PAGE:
Shannon Rowbury Breaks the American 5000m Record (14:38.92) as Almaz Ayana’s WR Attempt Comes Up Short

September 9, 2016

Shannon Rowbury left the 2016 Olympics empty-handed and devastated. She came just one place shy of earning a medal in the women’s 1500 final, denied the honor by longtime rival Jenny Simpson. Rather than pack it in, however, Rowbury has returned to the track with a vengeance, and after winning her first Diamond League 1500 last week in Zurich, she made more history in Brussels on Friday night as she ran 14:38.92 to take down Molly Huddle’s American record (14:42.64) in the 5,000 meters.

The big story entering the race was Olympic 10,000-meter champ Almaz Ayana, who was trying to break Tirunesh Dibaba’s 14:11.15 world record, but Ayana’s WR attempt had no chance after a relatively slow opening mile (though she did win in 14:18.89). However, the pace was still plenty fast for everyone else, and the field took advantage of the near-perfect conditions (mid-60’s and still) to run a slew of personal bests — eight in all, including six of the top eight. That, of course, included Rowbury, whose 14:38.92 was a PR by almost 10 seconds. This was also the first time in history that three women broke 14:30 in the same race (Ayana, Hellen Obiri and Senbere Teferi).

The Race

14:11 is 68-second pace per 400, but a 73-second second lap put the leaders behind schedule early in the race, which played into the hands of Rowbury (the American record is 70.6 400 pace). Rowbury now had women to run with as she hunted the record and came through eighth in a pack of nine at 1600 meters in 4:41. Ayana, running behind rabbit Alice Aprot Nawowuna — the same woman who led the early stages of her 10,000 WR in Rio — hit 1600 in 4:39.

Shannon Rowbury last week after winning the 1500m at the 2016 Weltklasse in Zurich in 3:57.78 (photo by Chris Lotsbom for Race Results Weekly) Shannon Rowbury last week after winning the 1500m at the 2016 Weltklasse in Zurich in 3:57.78 (photo by Chris Lotsbom for Race Results Weekly)

The pace continued to stall for the leaders as Aprot ran 70.43 and 70.05 for the next two laps, falling further behind WR pace. Just before 3k, Ayana decided she had had enough and made a huge move, ripping off a 65.75 split for the eighth lap (8:44.45 at 3k). But the slow early pace gave Ayana a mountain to climb. With four to go (9:50), Ayana was stringing out the field and had a lead of about five meters over Hellen Obiri in second, but needed a 4:20 final 1600 to break the record. That wasn’t going to happen.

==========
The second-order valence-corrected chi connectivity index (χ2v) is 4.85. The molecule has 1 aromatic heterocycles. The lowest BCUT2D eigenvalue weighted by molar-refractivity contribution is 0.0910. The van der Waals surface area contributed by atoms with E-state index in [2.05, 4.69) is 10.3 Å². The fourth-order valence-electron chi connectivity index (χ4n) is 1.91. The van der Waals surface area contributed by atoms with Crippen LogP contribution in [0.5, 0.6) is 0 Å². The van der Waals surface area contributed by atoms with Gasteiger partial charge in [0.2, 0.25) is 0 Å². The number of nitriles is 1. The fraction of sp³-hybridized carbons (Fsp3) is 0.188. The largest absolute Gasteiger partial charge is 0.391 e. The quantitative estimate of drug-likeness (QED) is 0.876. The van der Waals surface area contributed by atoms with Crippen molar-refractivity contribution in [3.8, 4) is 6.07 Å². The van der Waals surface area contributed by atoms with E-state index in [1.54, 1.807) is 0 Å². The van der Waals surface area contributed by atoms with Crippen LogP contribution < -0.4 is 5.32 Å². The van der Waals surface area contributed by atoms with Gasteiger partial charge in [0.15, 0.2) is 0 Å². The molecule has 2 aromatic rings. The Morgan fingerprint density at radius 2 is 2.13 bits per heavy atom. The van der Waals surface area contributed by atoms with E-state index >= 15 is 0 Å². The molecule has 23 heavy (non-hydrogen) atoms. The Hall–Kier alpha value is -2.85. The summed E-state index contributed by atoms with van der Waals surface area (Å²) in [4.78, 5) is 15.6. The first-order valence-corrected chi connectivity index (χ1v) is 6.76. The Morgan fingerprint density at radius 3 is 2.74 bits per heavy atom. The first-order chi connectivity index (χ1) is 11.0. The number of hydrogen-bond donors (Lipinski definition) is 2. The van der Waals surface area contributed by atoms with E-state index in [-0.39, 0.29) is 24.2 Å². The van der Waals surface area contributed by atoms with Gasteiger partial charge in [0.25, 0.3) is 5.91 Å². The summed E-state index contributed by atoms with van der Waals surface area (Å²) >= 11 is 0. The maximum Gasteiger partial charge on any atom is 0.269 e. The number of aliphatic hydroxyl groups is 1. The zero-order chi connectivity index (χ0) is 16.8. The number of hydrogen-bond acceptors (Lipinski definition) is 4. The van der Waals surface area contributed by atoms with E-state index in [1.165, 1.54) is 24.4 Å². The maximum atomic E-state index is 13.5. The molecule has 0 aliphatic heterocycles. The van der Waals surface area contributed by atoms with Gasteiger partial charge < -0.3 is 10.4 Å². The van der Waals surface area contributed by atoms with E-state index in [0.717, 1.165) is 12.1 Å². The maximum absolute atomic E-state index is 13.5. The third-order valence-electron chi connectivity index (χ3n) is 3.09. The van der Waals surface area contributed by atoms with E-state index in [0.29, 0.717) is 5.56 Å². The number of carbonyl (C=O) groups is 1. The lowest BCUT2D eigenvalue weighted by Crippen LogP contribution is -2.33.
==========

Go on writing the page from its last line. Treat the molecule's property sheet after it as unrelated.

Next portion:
Ayana pressed on bravely, however, going 67.07-67.03-67.98-66.64 for a 4:28.72 final 1600 and a much-deserved victory in a meet-record 14:18.89. That would have been a world leader by over seven seconds — had Ayana not run 14:12 in Rome and 14:16 in Rabat earlier this year.

During the middle of the race, the lead pack — which had numbered nine women at 1600 — had split in two, with Rowbury joining the latter half. That group would eventually splinter, but Rowbury had women to work with and women to chase. She hit two to go with 12:23-high on the clock, knowing she needed only a 2:18 for the American record.

Rowbury managed that with ease. She dropped Viola Kibiwot, whom she had been running with on the penultimate lap, to move into sixth and set her sights on Nawowuna, who had stayed in the race after concluding her rabbitting duties. With Nawowuna fading and Rowbury surging, Rowbury passed her just before the line and threw her arms up in celebration upon seeing the clock. She broke Huddle’s American record easily in the end, lopping 3.72 seconds off the old mark to become the first North American ever under 14:40.

5000 Metres - Women                                           
    1 Ayana , Almaz                    ETH   14:18.89    MR     20        
    2 Obiri , Hellen Onsando           KEN   14:25.78    PB     12        
    3 Teferi , Senbere                 ETH   14:29.82    PB      8        
    4 Diro , Etenesh                   ETH   14:33.30    PB      6        
    5 Rowbury , Shannon                USA   14:38.92    AR      4        
    6 Nawowuna , Alice Aprot           KEN   14:39.56    PB      2        
    7 Kibiwot , Viola Jelagat          KEN   14:44.09                   
    8 Kipkemboi , Margaret Chelimo     KEN   14:47.24    PB               
    9 Tirop , Agnes Jebet              KEN   15:02.67    PB               
   10 Grøvdal , Karoline Bjerkeli      NOR   15:03.72                   
   11 Kuijken , Susan                  NED   15:04.20